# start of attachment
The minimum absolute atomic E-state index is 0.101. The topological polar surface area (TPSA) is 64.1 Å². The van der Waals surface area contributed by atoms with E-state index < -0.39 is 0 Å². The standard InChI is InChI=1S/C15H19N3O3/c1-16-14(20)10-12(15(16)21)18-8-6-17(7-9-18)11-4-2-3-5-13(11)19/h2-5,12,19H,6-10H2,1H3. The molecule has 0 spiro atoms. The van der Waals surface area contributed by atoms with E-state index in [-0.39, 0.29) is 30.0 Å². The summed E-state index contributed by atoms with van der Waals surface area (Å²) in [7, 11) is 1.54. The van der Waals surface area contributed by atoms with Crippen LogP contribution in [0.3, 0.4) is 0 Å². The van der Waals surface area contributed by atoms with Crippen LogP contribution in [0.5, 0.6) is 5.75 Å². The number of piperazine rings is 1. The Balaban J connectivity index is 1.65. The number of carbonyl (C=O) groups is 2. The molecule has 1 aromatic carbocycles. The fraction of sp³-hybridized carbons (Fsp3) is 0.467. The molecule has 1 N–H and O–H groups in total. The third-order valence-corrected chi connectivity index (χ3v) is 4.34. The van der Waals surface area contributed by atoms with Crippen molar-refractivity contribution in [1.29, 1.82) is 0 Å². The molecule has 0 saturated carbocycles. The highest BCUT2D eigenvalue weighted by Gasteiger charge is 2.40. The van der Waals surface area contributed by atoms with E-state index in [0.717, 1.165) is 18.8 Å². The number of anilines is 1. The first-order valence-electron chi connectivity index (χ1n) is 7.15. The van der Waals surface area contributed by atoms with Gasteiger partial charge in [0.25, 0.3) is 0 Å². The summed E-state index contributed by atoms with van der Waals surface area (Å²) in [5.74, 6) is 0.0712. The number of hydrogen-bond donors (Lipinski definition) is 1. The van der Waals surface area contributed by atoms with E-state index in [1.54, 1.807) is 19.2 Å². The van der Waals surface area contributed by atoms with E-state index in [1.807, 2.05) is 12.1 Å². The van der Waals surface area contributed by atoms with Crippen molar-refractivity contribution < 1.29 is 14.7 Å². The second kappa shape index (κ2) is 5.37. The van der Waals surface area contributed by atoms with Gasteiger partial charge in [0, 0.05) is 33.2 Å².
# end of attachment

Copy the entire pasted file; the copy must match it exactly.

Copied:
The minimum absolute atomic E-state index is 0.101. The topological polar surface area (TPSA) is 64.1 Å². The van der Waals surface area contributed by atoms with E-state index < -0.39 is 0 Å². The standard InChI is InChI=1S/C15H19N3O3/c1-16-14(20)10-12(15(16)21)18-8-6-17(7-9-18)11-4-2-3-5-13(11)19/h2-5,12,19H,6-10H2,1H3. The molecule has 0 spiro atoms. The van der Waals surface area contributed by atoms with E-state index in [-0.39, 0.29) is 30.0 Å². The summed E-state index contributed by atoms with van der Waals surface area (Å²) in [7, 11) is 1.54. The van der Waals surface area contributed by atoms with Crippen LogP contribution in [0.3, 0.4) is 0 Å². The van der Waals surface area contributed by atoms with Crippen LogP contribution in [0.5, 0.6) is 5.75 Å². The number of piperazine rings is 1. The Balaban J connectivity index is 1.65. The number of carbonyl (C=O) groups is 2. The molecule has 1 aromatic carbocycles. The fraction of sp³-hybridized carbons (Fsp3) is 0.467. The molecule has 1 N–H and O–H groups in total. The third-order valence-corrected chi connectivity index (χ3v) is 4.34. The van der Waals surface area contributed by atoms with Crippen molar-refractivity contribution in [1.29, 1.82) is 0 Å². The molecule has 0 saturated carbocycles. The highest BCUT2D eigenvalue weighted by Gasteiger charge is 2.40. The van der Waals surface area contributed by atoms with E-state index in [0.717, 1.165) is 18.8 Å². The number of anilines is 1. The first-order valence-electron chi connectivity index (χ1n) is 7.15. The van der Waals surface area contributed by atoms with Gasteiger partial charge in [0.25, 0.3) is 0 Å². The summed E-state index contributed by atoms with van der Waals surface area (Å²) in [5.74, 6) is 0.0712. The number of hydrogen-bond donors (Lipinski definition) is 1. The van der Waals surface area contributed by atoms with E-state index in [1.54, 1.807) is 19.2 Å². The van der Waals surface area contributed by atoms with E-state index in [1.807, 2.05) is 12.1 Å². The van der Waals surface area contributed by atoms with Crippen molar-refractivity contribution < 1.29 is 14.7 Å². The second kappa shape index (κ2) is 5.37. The van der Waals surface area contributed by atoms with Gasteiger partial charge in [0, 0.05) is 33.2 Å².